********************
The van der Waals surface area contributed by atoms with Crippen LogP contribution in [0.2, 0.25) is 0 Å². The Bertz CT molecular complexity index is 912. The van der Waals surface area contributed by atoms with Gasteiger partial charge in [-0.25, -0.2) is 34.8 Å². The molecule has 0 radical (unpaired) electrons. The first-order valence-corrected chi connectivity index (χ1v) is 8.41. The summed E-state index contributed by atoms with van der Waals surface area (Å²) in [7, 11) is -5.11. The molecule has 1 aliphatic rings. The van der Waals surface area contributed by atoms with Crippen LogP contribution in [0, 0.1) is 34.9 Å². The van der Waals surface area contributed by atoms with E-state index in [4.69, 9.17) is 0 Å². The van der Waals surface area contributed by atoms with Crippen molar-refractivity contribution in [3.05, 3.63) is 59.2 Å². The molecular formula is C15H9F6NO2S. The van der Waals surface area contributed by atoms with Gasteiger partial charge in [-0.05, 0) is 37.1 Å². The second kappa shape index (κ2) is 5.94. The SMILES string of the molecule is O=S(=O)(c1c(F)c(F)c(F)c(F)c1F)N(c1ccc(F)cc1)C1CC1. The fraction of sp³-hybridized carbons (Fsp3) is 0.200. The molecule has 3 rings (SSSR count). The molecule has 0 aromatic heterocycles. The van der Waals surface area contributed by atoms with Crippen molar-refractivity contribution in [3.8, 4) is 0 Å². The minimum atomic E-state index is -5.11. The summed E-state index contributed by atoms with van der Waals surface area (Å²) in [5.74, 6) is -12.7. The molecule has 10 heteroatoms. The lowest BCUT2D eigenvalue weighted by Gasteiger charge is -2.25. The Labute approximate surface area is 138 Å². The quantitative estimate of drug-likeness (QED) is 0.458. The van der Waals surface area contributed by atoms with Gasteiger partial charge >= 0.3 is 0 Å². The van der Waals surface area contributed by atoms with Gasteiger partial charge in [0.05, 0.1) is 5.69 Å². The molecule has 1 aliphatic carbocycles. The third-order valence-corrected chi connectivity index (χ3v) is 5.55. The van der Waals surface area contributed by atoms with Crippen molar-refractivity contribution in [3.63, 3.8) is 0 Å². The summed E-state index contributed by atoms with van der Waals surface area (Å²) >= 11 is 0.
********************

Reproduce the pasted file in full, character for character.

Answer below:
The van der Waals surface area contributed by atoms with Crippen LogP contribution in [0.2, 0.25) is 0 Å². The Bertz CT molecular complexity index is 912. The van der Waals surface area contributed by atoms with Gasteiger partial charge in [-0.25, -0.2) is 34.8 Å². The molecule has 0 radical (unpaired) electrons. The first-order valence-corrected chi connectivity index (χ1v) is 8.41. The summed E-state index contributed by atoms with van der Waals surface area (Å²) in [7, 11) is -5.11. The molecule has 1 aliphatic rings. The van der Waals surface area contributed by atoms with Crippen LogP contribution in [0, 0.1) is 34.9 Å². The van der Waals surface area contributed by atoms with E-state index in [4.69, 9.17) is 0 Å². The van der Waals surface area contributed by atoms with Crippen molar-refractivity contribution in [3.05, 3.63) is 59.2 Å². The molecular formula is C15H9F6NO2S. The van der Waals surface area contributed by atoms with Gasteiger partial charge in [-0.05, 0) is 37.1 Å². The second kappa shape index (κ2) is 5.94. The SMILES string of the molecule is O=S(=O)(c1c(F)c(F)c(F)c(F)c1F)N(c1ccc(F)cc1)C1CC1. The fraction of sp³-hybridized carbons (Fsp3) is 0.200. The molecule has 3 rings (SSSR count). The molecule has 0 aromatic heterocycles. The van der Waals surface area contributed by atoms with Crippen molar-refractivity contribution in [3.8, 4) is 0 Å². The minimum atomic E-state index is -5.11. The summed E-state index contributed by atoms with van der Waals surface area (Å²) in [5.74, 6) is -12.7. The molecule has 10 heteroatoms. The lowest BCUT2D eigenvalue weighted by Gasteiger charge is -2.25. The Labute approximate surface area is 138 Å². The quantitative estimate of drug-likeness (QED) is 0.458. The van der Waals surface area contributed by atoms with Gasteiger partial charge >= 0.3 is 0 Å². The van der Waals surface area contributed by atoms with Gasteiger partial charge in [0.05, 0.1) is 5.69 Å². The molecule has 1 aliphatic carbocycles. The third-order valence-corrected chi connectivity index (χ3v) is 5.55. The van der Waals surface area contributed by atoms with Crippen molar-refractivity contribution in [3.63, 3.8) is 0 Å². The summed E-state index contributed by atoms with van der Waals surface area (Å²) >= 11 is 0.